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I like coffee and other hot beverages, like tea. So, creating a mug that detects temperature started off as a good idea. I would like to thank Matthew (I don't know his last name, sorry), Chris Whitmire, and of course, Zane Cochran for helping me with this project.

Step 1: Preparations

Soldering iron

Helping Hand

Soldering material

3 330 Ohm resistors

Red, Green, and Blue Wires

There are more materials on the way, but those are some of the few that would help. We will need to solder the three resistors, one to each wire.

Step 2: Getting It All Together

mug

temperature sensor

Arduino board

Arduino program

proper USB cord

soldered wires

There are different proper ways of connecting the wires on the breadboard. It's important to be able to know which ones connect horizontally and vertically.

Step 3: Transferring to Something More Compact

A smaller breadbaord

Pro-Mini

pre-programmed temperature sensor

I transferred the connected wires to a smaller Arduino breadboard. I also connected a temperature sensor courtesy of Chris. This smaller breadboard demonstrates for more portability of the mug.

Step 4: Displaying Information

Arduino application

USB cord

Matthew helped me out with the process of coding on the Arduino application. It was quite simple. I just pulled up one of the sample code scripts and entered several integer variables and - Serial.print(" Hello World "); - variables. We managed to read this information by using the Serial Monitor option.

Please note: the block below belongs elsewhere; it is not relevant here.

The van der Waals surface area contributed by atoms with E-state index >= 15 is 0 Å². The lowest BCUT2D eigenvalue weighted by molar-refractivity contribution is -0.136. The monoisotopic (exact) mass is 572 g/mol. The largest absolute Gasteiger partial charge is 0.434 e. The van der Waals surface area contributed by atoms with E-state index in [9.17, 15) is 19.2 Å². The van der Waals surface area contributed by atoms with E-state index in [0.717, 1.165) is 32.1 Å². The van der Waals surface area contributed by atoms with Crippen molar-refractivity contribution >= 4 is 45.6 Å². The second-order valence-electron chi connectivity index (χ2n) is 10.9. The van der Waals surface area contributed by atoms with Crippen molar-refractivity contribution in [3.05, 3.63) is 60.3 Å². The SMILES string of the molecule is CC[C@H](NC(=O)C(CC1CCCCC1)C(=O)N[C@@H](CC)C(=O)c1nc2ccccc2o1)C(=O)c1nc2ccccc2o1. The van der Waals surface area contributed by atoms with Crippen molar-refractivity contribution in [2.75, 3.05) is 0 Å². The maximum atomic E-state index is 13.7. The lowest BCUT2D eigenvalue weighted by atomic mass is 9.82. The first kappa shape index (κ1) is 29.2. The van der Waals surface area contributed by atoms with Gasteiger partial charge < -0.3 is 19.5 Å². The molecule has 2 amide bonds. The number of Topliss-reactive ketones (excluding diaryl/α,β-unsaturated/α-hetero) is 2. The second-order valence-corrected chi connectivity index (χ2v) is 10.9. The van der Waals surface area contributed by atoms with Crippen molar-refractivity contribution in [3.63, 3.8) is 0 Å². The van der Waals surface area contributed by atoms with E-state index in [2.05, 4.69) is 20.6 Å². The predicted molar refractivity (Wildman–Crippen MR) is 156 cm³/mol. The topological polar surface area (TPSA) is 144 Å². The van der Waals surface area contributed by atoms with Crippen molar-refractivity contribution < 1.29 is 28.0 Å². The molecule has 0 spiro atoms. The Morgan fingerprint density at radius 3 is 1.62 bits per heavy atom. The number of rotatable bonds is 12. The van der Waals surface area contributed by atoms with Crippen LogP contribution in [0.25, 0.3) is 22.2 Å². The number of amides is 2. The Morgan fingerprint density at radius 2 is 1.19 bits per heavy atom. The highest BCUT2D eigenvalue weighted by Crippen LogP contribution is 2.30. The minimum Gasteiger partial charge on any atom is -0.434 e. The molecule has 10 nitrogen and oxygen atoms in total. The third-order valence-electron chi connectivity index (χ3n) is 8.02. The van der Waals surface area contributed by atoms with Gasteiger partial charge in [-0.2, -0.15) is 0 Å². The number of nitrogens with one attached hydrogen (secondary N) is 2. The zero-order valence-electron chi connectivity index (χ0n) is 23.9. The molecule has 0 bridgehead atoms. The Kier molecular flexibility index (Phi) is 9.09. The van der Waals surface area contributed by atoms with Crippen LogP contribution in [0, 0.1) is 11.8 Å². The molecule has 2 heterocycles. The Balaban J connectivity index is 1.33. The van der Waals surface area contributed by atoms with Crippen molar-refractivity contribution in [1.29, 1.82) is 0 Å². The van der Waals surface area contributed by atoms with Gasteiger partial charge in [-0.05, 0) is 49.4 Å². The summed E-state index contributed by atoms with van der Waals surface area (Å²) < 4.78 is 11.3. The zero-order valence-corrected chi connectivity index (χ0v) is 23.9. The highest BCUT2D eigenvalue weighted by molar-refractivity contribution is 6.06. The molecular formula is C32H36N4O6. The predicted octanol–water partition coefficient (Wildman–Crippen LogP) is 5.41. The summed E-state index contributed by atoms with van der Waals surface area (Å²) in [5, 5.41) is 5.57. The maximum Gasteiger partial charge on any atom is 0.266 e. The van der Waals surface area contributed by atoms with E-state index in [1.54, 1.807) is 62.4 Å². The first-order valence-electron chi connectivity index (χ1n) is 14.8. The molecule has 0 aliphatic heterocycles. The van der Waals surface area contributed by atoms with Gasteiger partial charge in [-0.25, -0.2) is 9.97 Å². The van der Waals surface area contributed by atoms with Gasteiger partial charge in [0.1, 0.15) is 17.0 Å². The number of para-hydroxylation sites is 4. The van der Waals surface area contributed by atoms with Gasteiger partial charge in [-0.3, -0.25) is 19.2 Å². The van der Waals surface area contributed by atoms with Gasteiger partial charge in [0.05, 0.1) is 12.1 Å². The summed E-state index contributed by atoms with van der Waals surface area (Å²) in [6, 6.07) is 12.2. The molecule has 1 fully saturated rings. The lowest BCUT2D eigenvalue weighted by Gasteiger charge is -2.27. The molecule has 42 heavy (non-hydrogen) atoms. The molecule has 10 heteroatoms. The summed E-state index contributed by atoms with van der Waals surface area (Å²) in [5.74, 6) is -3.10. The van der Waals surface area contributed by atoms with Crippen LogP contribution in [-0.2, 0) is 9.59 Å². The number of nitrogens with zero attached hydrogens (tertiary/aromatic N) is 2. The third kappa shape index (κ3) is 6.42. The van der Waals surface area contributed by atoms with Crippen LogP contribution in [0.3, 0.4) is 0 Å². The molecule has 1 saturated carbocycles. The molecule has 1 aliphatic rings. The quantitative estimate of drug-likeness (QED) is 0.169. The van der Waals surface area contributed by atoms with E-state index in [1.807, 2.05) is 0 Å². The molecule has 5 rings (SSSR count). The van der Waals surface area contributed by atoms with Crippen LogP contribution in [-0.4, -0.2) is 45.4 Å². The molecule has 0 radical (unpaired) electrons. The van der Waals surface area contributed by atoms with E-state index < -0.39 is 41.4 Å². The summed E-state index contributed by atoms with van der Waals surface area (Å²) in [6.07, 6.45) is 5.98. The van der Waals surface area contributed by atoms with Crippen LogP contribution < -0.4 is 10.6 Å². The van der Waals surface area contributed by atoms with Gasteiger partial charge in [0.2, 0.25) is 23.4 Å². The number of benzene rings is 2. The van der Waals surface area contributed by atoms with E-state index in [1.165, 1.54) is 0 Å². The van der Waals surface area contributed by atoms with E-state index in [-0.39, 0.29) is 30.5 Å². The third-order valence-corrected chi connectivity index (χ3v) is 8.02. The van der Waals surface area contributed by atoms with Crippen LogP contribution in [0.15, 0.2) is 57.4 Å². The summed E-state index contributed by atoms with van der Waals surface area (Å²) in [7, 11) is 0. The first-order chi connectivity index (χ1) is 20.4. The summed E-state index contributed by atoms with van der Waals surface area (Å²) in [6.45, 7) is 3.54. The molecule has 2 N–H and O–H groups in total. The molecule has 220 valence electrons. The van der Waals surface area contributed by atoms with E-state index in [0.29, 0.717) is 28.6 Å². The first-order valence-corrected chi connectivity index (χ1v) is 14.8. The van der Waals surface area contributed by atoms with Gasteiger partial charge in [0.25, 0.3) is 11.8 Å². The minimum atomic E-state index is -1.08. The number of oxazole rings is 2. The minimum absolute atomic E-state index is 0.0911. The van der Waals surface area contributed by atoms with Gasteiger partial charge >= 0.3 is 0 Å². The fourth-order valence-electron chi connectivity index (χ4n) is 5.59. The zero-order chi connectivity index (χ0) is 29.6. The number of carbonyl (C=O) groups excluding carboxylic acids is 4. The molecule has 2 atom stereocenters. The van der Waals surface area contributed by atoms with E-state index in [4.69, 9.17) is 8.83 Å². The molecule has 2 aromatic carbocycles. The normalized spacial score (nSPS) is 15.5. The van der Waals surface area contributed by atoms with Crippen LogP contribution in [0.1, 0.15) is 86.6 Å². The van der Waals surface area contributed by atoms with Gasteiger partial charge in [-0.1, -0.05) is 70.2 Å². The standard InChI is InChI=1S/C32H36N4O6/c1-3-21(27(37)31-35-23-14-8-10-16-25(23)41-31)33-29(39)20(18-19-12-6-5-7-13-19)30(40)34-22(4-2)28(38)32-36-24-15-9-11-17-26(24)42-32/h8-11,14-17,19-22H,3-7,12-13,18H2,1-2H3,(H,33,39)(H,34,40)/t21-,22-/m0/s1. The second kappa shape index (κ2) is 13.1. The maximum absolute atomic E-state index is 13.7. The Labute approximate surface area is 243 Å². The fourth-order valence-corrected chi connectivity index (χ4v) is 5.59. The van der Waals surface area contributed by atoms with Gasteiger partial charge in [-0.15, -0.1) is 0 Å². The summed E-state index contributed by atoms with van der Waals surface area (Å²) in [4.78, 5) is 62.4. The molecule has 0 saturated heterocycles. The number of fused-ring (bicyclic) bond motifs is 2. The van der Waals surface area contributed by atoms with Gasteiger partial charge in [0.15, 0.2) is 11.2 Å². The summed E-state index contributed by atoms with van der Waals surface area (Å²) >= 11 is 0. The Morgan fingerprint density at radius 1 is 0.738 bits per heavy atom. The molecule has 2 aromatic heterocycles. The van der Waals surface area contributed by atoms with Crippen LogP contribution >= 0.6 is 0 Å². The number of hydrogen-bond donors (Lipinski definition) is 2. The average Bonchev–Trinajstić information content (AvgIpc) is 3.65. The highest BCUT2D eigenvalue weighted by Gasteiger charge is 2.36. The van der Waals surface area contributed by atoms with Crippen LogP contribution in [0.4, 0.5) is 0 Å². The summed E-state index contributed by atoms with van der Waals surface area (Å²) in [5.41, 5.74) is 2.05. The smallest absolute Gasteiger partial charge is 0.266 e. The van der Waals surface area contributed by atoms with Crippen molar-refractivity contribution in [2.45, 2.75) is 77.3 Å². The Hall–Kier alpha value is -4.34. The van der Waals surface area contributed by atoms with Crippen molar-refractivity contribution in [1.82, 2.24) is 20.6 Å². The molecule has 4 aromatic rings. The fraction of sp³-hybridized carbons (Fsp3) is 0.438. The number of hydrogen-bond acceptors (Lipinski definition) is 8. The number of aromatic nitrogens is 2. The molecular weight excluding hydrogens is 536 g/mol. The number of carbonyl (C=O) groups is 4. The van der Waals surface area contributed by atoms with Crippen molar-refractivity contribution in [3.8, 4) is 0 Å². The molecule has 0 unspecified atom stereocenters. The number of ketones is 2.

Step 5: LED Connection

A functional RGB LED

Code to enter in Arduino application

I connected the RGB LED to the breadboard in a meticulous manner - plug in the longest wire first, otherwise the RGB LED will break.

Step 6: Typing in the Code

Once again, you'll need the Arduino application.

I integrated the code for the RGB LED in the Arduino document. I had to make some changes because the initial code suggested that the RGB would turn red when the substance reaches a certain temperature, not when it would feel hot to the user.

Step 7: Shiny

It works!

Step 8: Transferring to the Smaller Breadboard

Now all I had to do was transfer the rest of the wiring and RGB-LED to the smaller breadboard and the Pro-Mini. I had to remove the soldering and resistors because it didn't respond to the smaller breadboard as well as it did to the larger breadboard.

Step 9: And There You Have It!

<p>Nice!</p><p>Are you thinking about making a mug that can monitor and maintain the contents at a certain temperature? That would be an awesome version 2.0!</p>

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